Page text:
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Federal Reserve Adjusts Interest Rate Cut Forecast and Raises Inflation Expectations for 2024

The Federal Reserve has adjusted its forecast to include just one interest rate reduction of 0.25 percent this year, a shift from its previous prediction of three such cuts. This update was provided in the central bank's most recent summary of economic projections.


For 2024, the Fed has raised its expected annual inflation rate to 2.6 percent from an earlier forecast of 2.4 percent. This adjustment is partly due to an increase in the core inflation rate—from 2.6 percent to 2.8 percent—which excludes the typically more volatile food and energy sectors. This measurement is based on the Commerce Department’s personal consumption expenditures (PCE) price index.


Looking ahead, the Fed predicts that inflation will decrease to 2.3 percent in 2025 and further decline to 2 percent by 2026.


The unemployment rate forecast remains steady at 4 percent, consistent with its level following a slight rise in May.


Projections for the growth of the gross domestic product (GDP) remain unchanged at 2.1 percent for the year.


Despite earlier optimism from investors regarding potential additional rate cuts—which would reduce borrowing costs and potentially boost the stock market—recent strong employment data and some high price figures earlier in the year have tempered these expectations.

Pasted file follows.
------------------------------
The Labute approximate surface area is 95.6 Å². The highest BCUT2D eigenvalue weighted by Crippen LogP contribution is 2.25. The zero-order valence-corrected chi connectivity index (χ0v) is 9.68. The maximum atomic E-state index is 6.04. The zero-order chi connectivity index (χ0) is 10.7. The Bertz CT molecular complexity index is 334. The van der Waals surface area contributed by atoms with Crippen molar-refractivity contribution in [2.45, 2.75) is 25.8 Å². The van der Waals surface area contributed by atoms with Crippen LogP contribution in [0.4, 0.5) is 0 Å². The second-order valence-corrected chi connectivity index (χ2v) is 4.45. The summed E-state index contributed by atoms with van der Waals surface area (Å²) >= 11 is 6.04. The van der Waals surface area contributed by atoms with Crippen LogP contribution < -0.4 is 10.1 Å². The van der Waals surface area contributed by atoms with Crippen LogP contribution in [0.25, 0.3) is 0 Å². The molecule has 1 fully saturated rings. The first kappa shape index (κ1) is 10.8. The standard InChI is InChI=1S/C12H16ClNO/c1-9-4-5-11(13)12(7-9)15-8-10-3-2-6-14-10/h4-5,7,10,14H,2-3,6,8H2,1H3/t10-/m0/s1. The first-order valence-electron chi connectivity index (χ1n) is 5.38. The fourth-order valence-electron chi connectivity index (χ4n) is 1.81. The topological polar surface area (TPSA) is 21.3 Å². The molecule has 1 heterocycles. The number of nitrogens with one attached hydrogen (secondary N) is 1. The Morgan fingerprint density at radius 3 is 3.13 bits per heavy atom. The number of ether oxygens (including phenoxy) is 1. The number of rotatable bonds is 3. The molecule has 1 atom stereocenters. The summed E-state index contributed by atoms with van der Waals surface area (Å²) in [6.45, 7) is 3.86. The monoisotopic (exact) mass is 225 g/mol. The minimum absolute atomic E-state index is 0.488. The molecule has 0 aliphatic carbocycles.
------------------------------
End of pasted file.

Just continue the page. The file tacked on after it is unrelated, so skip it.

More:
The economy saw a significant job addition in May, with 272,000 jobs created, far exceeding the anticipated 190,000. This was accompanied by a slight increase in the unemployment rate to 4 percent from 3.9 percent.


Inflation saw a peak in March at 3.4 percent but has shown signs of decrease in the following months, with the consumer price index (CPI) recording a 3.3 percent annual increase in its latest reading, influenced partly by falling grocery prices over four consecutive months.

Interest rates were maintained at a range of 5.25 percent to 5.5 percent by the Fed in its latest decision.


The Fed's rate-setting committee noted that risks associated with achieving its employment and inflation objectives have become more balanced over the past year, although it characterized the progress as modest.


In the housing sector, inflation remains notably high at 5.4 percent, leading to subdued activity in home purchases and sales in recent months.

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